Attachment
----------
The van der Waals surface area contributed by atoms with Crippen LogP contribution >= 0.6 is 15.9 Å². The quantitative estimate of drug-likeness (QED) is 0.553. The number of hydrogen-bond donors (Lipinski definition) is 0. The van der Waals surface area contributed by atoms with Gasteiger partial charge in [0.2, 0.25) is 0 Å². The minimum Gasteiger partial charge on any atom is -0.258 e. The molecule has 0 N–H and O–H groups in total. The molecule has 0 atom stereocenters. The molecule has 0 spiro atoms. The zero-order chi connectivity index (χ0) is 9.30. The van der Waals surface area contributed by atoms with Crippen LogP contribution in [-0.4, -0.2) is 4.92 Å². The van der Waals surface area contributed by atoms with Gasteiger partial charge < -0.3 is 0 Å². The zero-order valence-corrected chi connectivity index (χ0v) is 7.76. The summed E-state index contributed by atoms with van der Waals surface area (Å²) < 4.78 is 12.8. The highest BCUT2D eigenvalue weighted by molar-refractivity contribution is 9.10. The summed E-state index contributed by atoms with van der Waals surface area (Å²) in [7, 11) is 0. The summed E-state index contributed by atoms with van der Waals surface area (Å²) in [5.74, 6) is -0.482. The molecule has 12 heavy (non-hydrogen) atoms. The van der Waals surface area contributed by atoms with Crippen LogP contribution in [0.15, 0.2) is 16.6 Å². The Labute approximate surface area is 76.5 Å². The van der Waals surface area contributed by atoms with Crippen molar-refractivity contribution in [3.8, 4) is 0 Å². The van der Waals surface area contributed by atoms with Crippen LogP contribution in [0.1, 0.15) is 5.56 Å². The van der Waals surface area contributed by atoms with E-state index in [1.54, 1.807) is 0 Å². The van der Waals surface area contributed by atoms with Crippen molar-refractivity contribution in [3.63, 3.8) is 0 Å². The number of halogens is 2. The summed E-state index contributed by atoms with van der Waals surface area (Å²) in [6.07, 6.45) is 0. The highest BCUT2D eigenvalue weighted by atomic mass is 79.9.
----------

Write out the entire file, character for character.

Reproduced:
The van der Waals surface area contributed by atoms with Crippen LogP contribution >= 0.6 is 15.9 Å². The quantitative estimate of drug-likeness (QED) is 0.553. The number of hydrogen-bond donors (Lipinski definition) is 0. The van der Waals surface area contributed by atoms with Gasteiger partial charge in [0.2, 0.25) is 0 Å². The minimum Gasteiger partial charge on any atom is -0.258 e. The molecule has 0 N–H and O–H groups in total. The molecule has 0 atom stereocenters. The molecule has 0 spiro atoms. The zero-order chi connectivity index (χ0) is 9.30. The van der Waals surface area contributed by atoms with Crippen LogP contribution in [-0.4, -0.2) is 4.92 Å². The van der Waals surface area contributed by atoms with Gasteiger partial charge < -0.3 is 0 Å². The zero-order valence-corrected chi connectivity index (χ0v) is 7.76. The summed E-state index contributed by atoms with van der Waals surface area (Å²) < 4.78 is 12.8. The highest BCUT2D eigenvalue weighted by molar-refractivity contribution is 9.10. The summed E-state index contributed by atoms with van der Waals surface area (Å²) in [7, 11) is 0. The summed E-state index contributed by atoms with van der Waals surface area (Å²) in [5.74, 6) is -0.482. The molecule has 12 heavy (non-hydrogen) atoms. The van der Waals surface area contributed by atoms with Crippen LogP contribution in [0.15, 0.2) is 16.6 Å². The Labute approximate surface area is 76.5 Å². The van der Waals surface area contributed by atoms with Crippen molar-refractivity contribution in [3.8, 4) is 0 Å². The van der Waals surface area contributed by atoms with Crippen LogP contribution in [0.1, 0.15) is 5.56 Å². The van der Waals surface area contributed by atoms with E-state index in [1.54, 1.807) is 0 Å². The van der Waals surface area contributed by atoms with Crippen molar-refractivity contribution in [3.63, 3.8) is 0 Å². The number of halogens is 2. The summed E-state index contributed by atoms with van der Waals surface area (Å²) in [6.07, 6.45) is 0. The highest BCUT2D eigenvalue weighted by atomic mass is 79.9.